IP Valuation FAQ
There are 3 main methods for calculation: Income method (the preferred method), Cost method, and Market method. All of which are domestically and internationally standard-compliant methods. These valuations will be conducted by IP valuers that have been certified by the Malaysian government.
- Terence Lim – A chartered accountant in Malaysia and a certified IP valuer with MyIPO. He was certificated by the World Trade Institute in Switzerland.
- Kuok Pui Leng – A business analyst who has worked in Accenture.
- Tee Lin Yik – The CEO and founder of Tee IP, an IP specialist firm based in Malaysia and Singapore. He is a certified IP professional by MyIPO with more than 17 years of experience in IP management.
- Lim Hui Lee – The Head of the Patent Department in Tee IP. She is a certified IP professional and has more than 15 years of experience in IP-related matters.
- Derrick Hum – The Director of Alternative Sales Channels at Tee IP. He has more than a decade’s worth of experience in business development and marketing.
- Dato’ Mohd Roslan – The Advisor of Valuing IP. He was the former Director General of MyIPO and previously an Assistant Director of Enforcement at the Ministry of Domestic Trade and Consumer Affairs. With 37 years of experience in the legal field and over 36 years in the government sector, Dato’ Roslan is highly proficient in law revision, drafting and prosecution, he also holds international government relations with top IP leaders in the ASEAN region.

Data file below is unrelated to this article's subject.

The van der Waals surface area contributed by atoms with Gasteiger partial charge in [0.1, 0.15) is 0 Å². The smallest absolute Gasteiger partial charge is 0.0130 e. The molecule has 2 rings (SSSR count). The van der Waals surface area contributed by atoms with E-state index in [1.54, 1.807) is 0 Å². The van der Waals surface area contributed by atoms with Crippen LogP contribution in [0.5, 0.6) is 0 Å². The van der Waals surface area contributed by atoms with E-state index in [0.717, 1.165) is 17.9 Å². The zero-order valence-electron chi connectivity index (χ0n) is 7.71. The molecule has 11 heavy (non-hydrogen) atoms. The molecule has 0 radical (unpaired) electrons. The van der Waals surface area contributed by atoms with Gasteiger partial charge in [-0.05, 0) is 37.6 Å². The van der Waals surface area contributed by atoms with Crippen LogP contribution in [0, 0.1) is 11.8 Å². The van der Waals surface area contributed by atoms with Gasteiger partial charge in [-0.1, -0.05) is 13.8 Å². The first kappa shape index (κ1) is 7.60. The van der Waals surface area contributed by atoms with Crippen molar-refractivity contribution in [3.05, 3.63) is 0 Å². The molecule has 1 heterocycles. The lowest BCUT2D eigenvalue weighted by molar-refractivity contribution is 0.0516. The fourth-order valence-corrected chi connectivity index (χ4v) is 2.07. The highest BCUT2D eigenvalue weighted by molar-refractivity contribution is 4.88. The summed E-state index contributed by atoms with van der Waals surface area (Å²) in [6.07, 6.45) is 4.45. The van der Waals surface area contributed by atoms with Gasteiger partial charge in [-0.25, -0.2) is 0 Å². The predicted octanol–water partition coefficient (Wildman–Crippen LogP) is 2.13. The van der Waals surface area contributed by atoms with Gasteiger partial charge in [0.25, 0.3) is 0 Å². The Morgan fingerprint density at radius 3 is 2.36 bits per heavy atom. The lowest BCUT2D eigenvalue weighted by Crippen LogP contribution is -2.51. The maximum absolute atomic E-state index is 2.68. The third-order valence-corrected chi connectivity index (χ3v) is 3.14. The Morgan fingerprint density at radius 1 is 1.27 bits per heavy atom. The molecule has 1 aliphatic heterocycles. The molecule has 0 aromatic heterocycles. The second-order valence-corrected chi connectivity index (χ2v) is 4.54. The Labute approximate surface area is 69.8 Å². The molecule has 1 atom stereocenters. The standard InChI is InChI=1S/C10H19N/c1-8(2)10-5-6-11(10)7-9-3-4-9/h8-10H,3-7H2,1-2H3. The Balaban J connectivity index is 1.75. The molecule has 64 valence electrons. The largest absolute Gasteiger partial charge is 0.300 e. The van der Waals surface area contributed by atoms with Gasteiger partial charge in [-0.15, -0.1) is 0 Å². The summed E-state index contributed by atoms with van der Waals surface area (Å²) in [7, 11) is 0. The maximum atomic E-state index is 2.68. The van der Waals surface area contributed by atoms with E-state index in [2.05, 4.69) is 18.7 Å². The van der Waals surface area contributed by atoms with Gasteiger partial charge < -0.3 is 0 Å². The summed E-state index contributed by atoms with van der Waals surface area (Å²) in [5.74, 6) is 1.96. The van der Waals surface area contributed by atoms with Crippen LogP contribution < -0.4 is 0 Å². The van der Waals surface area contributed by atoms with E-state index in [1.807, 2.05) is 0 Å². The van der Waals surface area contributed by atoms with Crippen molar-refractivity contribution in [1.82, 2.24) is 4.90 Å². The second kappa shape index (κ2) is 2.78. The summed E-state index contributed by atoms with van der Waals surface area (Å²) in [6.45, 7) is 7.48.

The methods used by Valuing IP to generate reports are all standard compliant domestically and internationally. Our team is also highly certified and comprises of experienced IP professionals and veterans in the industry.
The approximate fee of IP valuation is in the range of RM25,000 – RM30,000. The benefit of IP valuation is certain as it accurately measures the worth of your intangible assets and provides a clearer, more solid view of your company’s overall value to both you and potential shareholders.
ip Registration FAQ
A Trademark normally refers to a company name, individual name, signature, label, sound, smell, colour, logo, slogan or shape of product of a business.
A Trademark is your business/corporate identity that will help you distinguish yourself from your competitors.
- Wording mark (broadest protection for wording)
- Device mark (logo/picture)
- Composite mark (combination of wording & device)
- Trademark is territorial (country-by-country basis)
- Trademark registration is based on per mark per class
- Trademark registration is based on first to file rule (first-come-first-served basis)
- Trademark registration is based on 45 international classes
- Need to conduct search to check if anyone else has registered for the same trademark
- 5 main requirements of REGISTRABLE Trademark:
ii. Signature (but must be legible or readable by public)
iii. Invented word/words (not found in dictionary)
iv. Wording having DIRECT reference to the:
• Geographical name
• Surname is not registrable